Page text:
Throughout President Trump’s three years in office the mainstream media has devoted a lot of attention to an alleged increase in hate crimes and racist shenanigans across the co
Throughout President Trump’s three years in office the mainstream media has devoted a lot of attention to an alleged increase in hate crimes and racist shenanigans across the country.
But just as many of the so-called hate crimes are ultimately debunked as hoaxes, a new poll suggests American’s aren’t buying the fake news narrative about an increasingly racist U.S.A.
“Americans are more optimistic about race relations in this country than they have been in several years,” according to Rasmussen Reports. “A new Rasmussen Reports national telephone and online survey finds that 34% of American Adults rate race relations in America as good or excellent, matching the high that was previously released in 2014.”
For reference, that’s more than twice as optimistic as folks were when Obama, the nation’s first black president, left office.
The 34 percent is “up from 25% a year ago and an all-time low of 18% in 2016, Barack Obama’s final year in the White House,” the pollster reports.
Alex Jones covers Trump’s historic speech given by the first President to attend the March For Life event.
The survey involved 1,000 American adults questioned on Jan. 19 and 20, and results have a 3 percent margin of error.
“Thirty-one percent (31%) still view race relations as poor, consistent with findings in recent years but up from a low of 15% in 2011,” according to the poll, released on Friday.
While the Rasmussen poll is seemingly good news, it comes on the heels of a Washington Post-Ipsos poll of American blacks released last week that shows most are not big fans of the president and few give him credit for improving their lives.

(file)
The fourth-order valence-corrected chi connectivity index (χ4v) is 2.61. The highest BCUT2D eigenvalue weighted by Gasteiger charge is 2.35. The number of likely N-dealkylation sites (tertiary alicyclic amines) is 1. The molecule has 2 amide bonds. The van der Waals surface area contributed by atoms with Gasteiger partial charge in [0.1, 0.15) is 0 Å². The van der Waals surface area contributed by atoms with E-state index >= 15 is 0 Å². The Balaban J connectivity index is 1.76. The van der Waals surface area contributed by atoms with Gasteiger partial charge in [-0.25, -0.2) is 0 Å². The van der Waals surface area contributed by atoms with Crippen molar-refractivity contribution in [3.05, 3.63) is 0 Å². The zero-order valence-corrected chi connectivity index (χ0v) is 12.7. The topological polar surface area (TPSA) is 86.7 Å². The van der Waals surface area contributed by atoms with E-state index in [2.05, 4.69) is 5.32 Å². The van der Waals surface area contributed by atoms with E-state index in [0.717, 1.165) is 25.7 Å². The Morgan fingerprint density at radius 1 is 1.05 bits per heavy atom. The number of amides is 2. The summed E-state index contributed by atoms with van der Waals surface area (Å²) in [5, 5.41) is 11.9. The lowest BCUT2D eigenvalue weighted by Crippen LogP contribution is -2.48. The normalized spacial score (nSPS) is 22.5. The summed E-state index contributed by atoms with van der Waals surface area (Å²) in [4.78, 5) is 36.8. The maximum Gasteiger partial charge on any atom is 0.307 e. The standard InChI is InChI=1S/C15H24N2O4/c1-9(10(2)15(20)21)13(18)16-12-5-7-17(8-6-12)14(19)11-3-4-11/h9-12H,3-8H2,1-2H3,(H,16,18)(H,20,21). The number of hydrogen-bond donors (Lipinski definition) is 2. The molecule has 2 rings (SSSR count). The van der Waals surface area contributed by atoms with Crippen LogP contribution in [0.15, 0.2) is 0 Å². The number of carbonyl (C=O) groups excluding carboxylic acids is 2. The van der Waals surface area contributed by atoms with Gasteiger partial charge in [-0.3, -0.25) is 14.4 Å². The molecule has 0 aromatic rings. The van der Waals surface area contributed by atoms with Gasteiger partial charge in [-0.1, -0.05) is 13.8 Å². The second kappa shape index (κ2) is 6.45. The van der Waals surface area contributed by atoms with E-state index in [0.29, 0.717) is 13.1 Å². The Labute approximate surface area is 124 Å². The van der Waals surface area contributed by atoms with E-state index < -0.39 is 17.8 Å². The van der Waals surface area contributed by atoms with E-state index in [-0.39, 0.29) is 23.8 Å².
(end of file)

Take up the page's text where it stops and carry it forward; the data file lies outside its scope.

Eight in 10 of black Americans polled said they believe Trump is racist, while 77 said he deserves “only some” or “hardly any” credit for the record low 5.5 percent black unemployment rate.
“I don’t think (Trump) has anything to do with unemployment among African Americans,” Ethel Smith, an elderly nanny near Atlanta, told The Washington Post. “I’ve always been a working poor person. That’s just who I am.”
The Post and Ipsos concluded only 7 percent of black Americans approve of Trump’s job performance. Three-quarters of the 1,088 black adults polled Jan. 2-8 told the pollsters Trump’s policies are “bad for African Americans,” while about the same percentage claim Obama’s actions were good.
“Few black Americans appear open to supporting Trump’s bid for reelection at this point. He receives between 4 and 5 percent support among black registered voters in head-to-head matchups against eight potential Democratic nominees,” the Post reports.
“But the level of Democratic support depends on who is the party’s nominee, peaking at 82 percent for former vice president Joe Biden and falling to 57 percent for former South Bend, Ind., mayor Pete Buttigieg.”